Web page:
Humanities misunderstood at CMU

Editorials featured in the Forum section are solely the opinions of their individual authors.

What do you think of when you hear the words “Carnegie Mellon University?"

Phrases such as “tech school,” “computer science,” and “stress culture” come to mind, as well as “art school,” “drama,” and “Broadway.” When I visited Carnegie Mellon as a prospective student, I sat in McConomy Auditorium packed with high schoolers and their parents who were in the process of making important life decisions. The speaker ended his introductory remarks by touting how Carnegie Mellon was both a peer of the Massachusetts Institute of Technology (MIT) and The Julliard School.

When I first told my friends and family that I would be spending the next four years of my life at Carnegie Mellon, the first words that came out of their mouths were: “You’re studying computer science?” When I said no, they continued: “So engineering then?” No again. “Oh, you’re doing art, right?”

Nope. I applied to the Dietrich College of Humanities and Social Sciences, undeclared and undecided about what I wanted to do with my future. After taking my required freshman courses and discovering that I love to write, I declared as a Professional Writing major in the Department of English.

As a student on campus, I have experienced different reactions to being a humanities major. I have heard people talking about how Dietrich is the underling of the university. I’ve seen derogatory memes of the Facebook page, “Carnegie Mellon Memes for Spicy Teens." Even among my own friends, I have experienced “major-shaming," complaints about how I don’t take midterms and finals or spend six hours on coding assignments (newsflash: I have done both).

But when I explain to my friends what being a major in the humanities is like, some begin to understand that different fields simply warrant different learning structures. Small things that I’m used to — like 60 pages of reading a night, ten-page essays, and taking small classes that require attendance — are foreign to many non-humanities students.

According to Carnegie Mellon’s most recent admissions for the 2017-2018 freshman class, Dietrich is the second largest college at the university, with 303 enrollees behind the College of Engineering’s 434. However, only a small percentage of students in Dietrich fall under the “humanities” half of the college: the Departments of English, History, Modern Languages, and Philosophy. Of the Fall 2017 admitted class, only 15 percent were in the humanities, while nine percent were undecided, and the remaining 76 percent were in non-humanities majors such as information systems, psychology, and statistics and data science.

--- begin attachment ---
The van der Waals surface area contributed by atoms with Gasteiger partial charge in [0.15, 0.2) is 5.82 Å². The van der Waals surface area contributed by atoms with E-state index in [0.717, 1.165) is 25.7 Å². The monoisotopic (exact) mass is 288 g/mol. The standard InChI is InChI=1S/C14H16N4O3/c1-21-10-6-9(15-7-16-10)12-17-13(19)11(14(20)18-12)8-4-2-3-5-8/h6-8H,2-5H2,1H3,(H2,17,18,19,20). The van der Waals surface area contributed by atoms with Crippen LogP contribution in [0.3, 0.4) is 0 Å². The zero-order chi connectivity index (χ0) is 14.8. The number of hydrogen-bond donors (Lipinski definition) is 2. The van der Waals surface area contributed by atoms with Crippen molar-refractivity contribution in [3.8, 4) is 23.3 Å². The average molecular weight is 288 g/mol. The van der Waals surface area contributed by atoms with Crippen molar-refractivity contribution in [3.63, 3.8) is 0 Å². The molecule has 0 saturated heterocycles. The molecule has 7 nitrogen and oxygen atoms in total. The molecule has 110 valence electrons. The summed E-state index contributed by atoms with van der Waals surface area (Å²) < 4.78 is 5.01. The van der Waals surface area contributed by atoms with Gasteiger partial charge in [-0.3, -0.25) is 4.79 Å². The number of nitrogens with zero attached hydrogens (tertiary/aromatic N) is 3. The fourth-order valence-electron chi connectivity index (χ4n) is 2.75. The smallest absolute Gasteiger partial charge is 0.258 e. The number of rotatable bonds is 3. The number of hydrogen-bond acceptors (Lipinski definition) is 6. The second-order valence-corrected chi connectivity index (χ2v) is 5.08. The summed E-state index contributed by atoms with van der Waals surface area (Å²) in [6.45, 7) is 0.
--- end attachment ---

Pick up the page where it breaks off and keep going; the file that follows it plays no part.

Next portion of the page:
Dietrich is renowned for its interdisciplinary studies, merging technology and humanities with majors like Statistics and Machine Learning (a joint major with the School of Computer Science), and the new minor Humanities Analytics from the Department of English that incorporates studies in computer science and robotics. The Department of Statistics and Data Science continues to expand, becoming one of the fastest-growing statistics programs in the country.

All these developments are great, and I’m glad that Dietrich is a space where students can combine their varying interests. However, as previously argued in The Tartan, the continuing “STEM-ification” of Dietrich, while welcome and progressive, could threaten the more traditional humanities departments of the college.

The humanities community at Carnegie Mellon is small, but it is rare to find people who are not fully passionate about what they study. There is also less of the stress culture that is ubiquitous in other fields on campus. Yes, students are overwhelmed with schoolwork, clubs, and other responsibilities like all students, but there is less competition, less of a need to brag about how little sleep you had last night, which Silicon Valley internship you got, or when the last time you left the architecture studio was.

I have highlighted many differences between the humanities and other fields at Carnegie Mellon, particularly STEM fields, but my purpose is not to define the large chasm between them. We are all students at the same university that appreciates a wide range of disciplines. But in order to create a community that appreciates one another, we must first understand the differences in that community.